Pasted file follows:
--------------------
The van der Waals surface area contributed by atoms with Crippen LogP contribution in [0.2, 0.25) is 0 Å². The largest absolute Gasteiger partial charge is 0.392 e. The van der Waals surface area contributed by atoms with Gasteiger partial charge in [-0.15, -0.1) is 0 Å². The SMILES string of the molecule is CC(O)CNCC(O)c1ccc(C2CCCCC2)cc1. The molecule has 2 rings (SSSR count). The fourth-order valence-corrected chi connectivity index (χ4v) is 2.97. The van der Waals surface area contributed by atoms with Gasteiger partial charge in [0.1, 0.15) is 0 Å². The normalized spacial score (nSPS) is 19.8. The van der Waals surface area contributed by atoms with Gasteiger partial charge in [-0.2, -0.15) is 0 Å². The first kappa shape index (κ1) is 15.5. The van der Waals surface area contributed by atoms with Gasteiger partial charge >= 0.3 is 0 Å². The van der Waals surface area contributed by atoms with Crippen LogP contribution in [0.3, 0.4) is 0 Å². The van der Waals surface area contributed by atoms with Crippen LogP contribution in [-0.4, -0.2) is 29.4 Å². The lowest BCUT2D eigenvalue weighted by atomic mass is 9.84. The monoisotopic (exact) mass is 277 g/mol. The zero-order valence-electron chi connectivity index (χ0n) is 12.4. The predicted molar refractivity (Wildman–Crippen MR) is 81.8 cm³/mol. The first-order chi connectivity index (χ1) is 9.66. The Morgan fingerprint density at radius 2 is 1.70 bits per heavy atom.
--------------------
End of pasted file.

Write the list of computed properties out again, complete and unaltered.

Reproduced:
The van der Waals surface area contributed by atoms with Crippen LogP contribution in [0.2, 0.25) is 0 Å². The largest absolute Gasteiger partial charge is 0.392 e. The van der Waals surface area contributed by atoms with Gasteiger partial charge in [-0.15, -0.1) is 0 Å². The SMILES string of the molecule is CC(O)CNCC(O)c1ccc(C2CCCCC2)cc1. The molecule has 2 rings (SSSR count). The fourth-order valence-corrected chi connectivity index (χ4v) is 2.97. The van der Waals surface area contributed by atoms with Gasteiger partial charge in [0.1, 0.15) is 0 Å². The normalized spacial score (nSPS) is 19.8. The van der Waals surface area contributed by atoms with Gasteiger partial charge in [-0.2, -0.15) is 0 Å². The first kappa shape index (κ1) is 15.5. The van der Waals surface area contributed by atoms with Gasteiger partial charge >= 0.3 is 0 Å². The van der Waals surface area contributed by atoms with Crippen LogP contribution in [0.3, 0.4) is 0 Å². The van der Waals surface area contributed by atoms with Crippen LogP contribution in [-0.4, -0.2) is 29.4 Å². The lowest BCUT2D eigenvalue weighted by atomic mass is 9.84. The monoisotopic (exact) mass is 277 g/mol. The zero-order valence-electron chi connectivity index (χ0n) is 12.4. The predicted molar refractivity (Wildman–Crippen MR) is 81.8 cm³/mol. The first-order chi connectivity index (χ1) is 9.66. The Morgan fingerprint density at radius 2 is 1.70 bits per heavy atom.